Of Names and Politics: The Palin Story
It's an unprecedented event in American political history. Never before has a vice-presidential selection caused such a stir, such a surprise...with her children's names.
In fact, no naming event has ever filled my inbox with as many reader queries as the unveiling of Sarah Palin--mom to Track, Bristol, Willow, Piper and Trig--as John McCain's running mate. "Any comment?" "I've never heard Trig as a name for anything but a math class." "Is this 'an Alaska thing'?'"
In a way, yes, it is "an Alaska thing." If you had nothing to go on but the baby names and had to guess about who the parents were, you'd guess that that they lived in an idiosyncratic, sparsely populated region of the country...and that they were conservative Republicans.
When I divided the U.S. map into name style regions, Alaska was a mix of two styles: Frontier and Creative Fringe. Frontier naming regions include the Mountain West and the Appalachians. The typical Creative Fringe state is a world unto itself in history and culture, like Hawaii or Utah. Alaska is a natural blend of the two.
Frontier names, especially for girls, lean toward nature names and androgynous surnames/place names. That would cover Bristol, Willow and Piper. Creative Fringe names include new word-based names, elaborate, romantic names, and well, the creative fringe. Neologisms are rampant, from Nevaeh to Track.
But there's more. One reader noted, "Palin is an evangelical Christian, yet there is not a biblical name in the bunch." It's a telling observation.
For the past two decades, a core set of "cultural conservative" opinions has served as a theoretical dividing line between "red" (Republican/conservative) and "blue" (Democratic/liberal) America. These incude attitudes toward sex roles, the centrality of Christianity in culture, and a social traditionalism focused on patriotism and the family. If you were to translate that divide into baby names it might place a name like Peter—classic, Christian, masculine—on one side, staring down an androgynous pagan newcomer like Dakota on the other. In fact, that does describe the political baby name divide quite accurately. But it describes it backwards.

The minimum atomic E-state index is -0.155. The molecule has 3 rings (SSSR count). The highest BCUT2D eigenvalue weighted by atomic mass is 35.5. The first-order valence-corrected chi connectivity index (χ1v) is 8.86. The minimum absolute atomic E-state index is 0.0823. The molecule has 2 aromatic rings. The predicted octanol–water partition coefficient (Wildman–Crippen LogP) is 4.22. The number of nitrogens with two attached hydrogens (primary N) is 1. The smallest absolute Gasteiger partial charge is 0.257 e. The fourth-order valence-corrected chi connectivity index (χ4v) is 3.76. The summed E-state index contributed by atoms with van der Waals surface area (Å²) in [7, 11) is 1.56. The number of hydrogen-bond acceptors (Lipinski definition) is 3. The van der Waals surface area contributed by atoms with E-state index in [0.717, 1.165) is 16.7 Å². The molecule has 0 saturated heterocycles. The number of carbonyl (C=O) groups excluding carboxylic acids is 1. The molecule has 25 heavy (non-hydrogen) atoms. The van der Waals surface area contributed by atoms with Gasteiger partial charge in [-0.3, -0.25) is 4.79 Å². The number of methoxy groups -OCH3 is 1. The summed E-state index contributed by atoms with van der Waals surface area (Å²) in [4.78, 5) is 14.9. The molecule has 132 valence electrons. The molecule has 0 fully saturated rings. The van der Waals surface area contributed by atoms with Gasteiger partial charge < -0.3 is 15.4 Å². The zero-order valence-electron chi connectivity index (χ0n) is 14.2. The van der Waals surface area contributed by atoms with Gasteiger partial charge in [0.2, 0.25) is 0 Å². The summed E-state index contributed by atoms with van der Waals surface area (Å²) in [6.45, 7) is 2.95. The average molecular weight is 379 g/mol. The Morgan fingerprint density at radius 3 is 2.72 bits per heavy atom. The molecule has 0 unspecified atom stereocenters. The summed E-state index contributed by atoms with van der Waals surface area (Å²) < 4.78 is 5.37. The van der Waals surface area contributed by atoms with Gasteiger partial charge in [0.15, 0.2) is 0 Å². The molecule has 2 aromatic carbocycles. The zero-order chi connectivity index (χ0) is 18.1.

Characteristic blue state names: Angela, Catherine, Henry, Margaret, Mark, Patrick, Peter and Sophie.
Characteristic red state names: Addison, Ashlyn, Dakota, Gage, Peyton, Reagan, Rylee and Tanner.
Even when biblical names are trendy in conservative, Christian-focused communities, they're typically not the classic names of Christian tradition. They're Old Testament names that summon up a pioneer style with an exotic flair, often with a modern spelling twist. Names like Malachi, Levi and Kaleb are hot in Alaska, while names like John and Elizabeth rule in liberal Washington D.C.
Why is it the blue parents who name with red values? Because in baby naming as in so many parts of life, style, not values, is the guiding light. The most liberal and conservative parts of the country differ on key style-shaping variables, like income, education level, and the age when women marry and have children. A community where the typical first-time mother is a 22-year-old high-school grad is going to have a very different style climate from the community where the typical new mom is a 28-year-old with a college degree. When you factor in the creative-naming effect that comes with remote and ideosyncratic regions, you get a neo-naming explosion.
p.s. If you're interested in regional naming differences, look for much more here soon!